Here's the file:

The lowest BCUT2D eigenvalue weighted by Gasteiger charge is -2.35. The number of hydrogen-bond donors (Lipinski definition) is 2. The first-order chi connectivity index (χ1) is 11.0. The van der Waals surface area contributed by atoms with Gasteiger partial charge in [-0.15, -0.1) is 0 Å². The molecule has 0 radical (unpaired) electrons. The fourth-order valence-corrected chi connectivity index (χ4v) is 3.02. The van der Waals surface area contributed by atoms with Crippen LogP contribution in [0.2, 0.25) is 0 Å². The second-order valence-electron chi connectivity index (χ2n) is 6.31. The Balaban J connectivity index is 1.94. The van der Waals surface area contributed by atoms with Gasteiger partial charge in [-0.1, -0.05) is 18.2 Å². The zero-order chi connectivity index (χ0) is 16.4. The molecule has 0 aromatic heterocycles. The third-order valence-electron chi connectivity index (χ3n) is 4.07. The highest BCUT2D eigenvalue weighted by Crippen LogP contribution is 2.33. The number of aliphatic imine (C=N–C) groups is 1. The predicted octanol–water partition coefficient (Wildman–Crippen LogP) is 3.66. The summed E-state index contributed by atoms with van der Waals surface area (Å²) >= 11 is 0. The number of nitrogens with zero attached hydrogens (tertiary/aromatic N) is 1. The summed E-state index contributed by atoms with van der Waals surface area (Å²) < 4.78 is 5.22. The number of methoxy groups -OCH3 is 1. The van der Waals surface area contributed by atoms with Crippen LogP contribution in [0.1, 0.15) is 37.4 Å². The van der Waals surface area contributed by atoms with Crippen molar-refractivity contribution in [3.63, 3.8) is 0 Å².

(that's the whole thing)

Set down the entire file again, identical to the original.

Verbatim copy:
The lowest BCUT2D eigenvalue weighted by Gasteiger charge is -2.35. The number of hydrogen-bond donors (Lipinski definition) is 2. The first-order chi connectivity index (χ1) is 11.0. The van der Waals surface area contributed by atoms with Gasteiger partial charge in [-0.15, -0.1) is 0 Å². The molecule has 0 radical (unpaired) electrons. The fourth-order valence-corrected chi connectivity index (χ4v) is 3.02. The van der Waals surface area contributed by atoms with Crippen LogP contribution in [0.2, 0.25) is 0 Å². The second-order valence-electron chi connectivity index (χ2n) is 6.31. The Balaban J connectivity index is 1.94. The van der Waals surface area contributed by atoms with Gasteiger partial charge in [-0.1, -0.05) is 18.2 Å². The zero-order chi connectivity index (χ0) is 16.4. The molecule has 0 aromatic heterocycles. The third-order valence-electron chi connectivity index (χ3n) is 4.07. The highest BCUT2D eigenvalue weighted by Crippen LogP contribution is 2.33. The number of aliphatic imine (C=N–C) groups is 1. The predicted octanol–water partition coefficient (Wildman–Crippen LogP) is 3.66. The summed E-state index contributed by atoms with van der Waals surface area (Å²) >= 11 is 0. The number of nitrogens with zero attached hydrogens (tertiary/aromatic N) is 1. The summed E-state index contributed by atoms with van der Waals surface area (Å²) < 4.78 is 5.22. The number of methoxy groups -OCH3 is 1. The van der Waals surface area contributed by atoms with Crippen LogP contribution in [0.1, 0.15) is 37.4 Å². The van der Waals surface area contributed by atoms with Crippen molar-refractivity contribution in [3.63, 3.8) is 0 Å².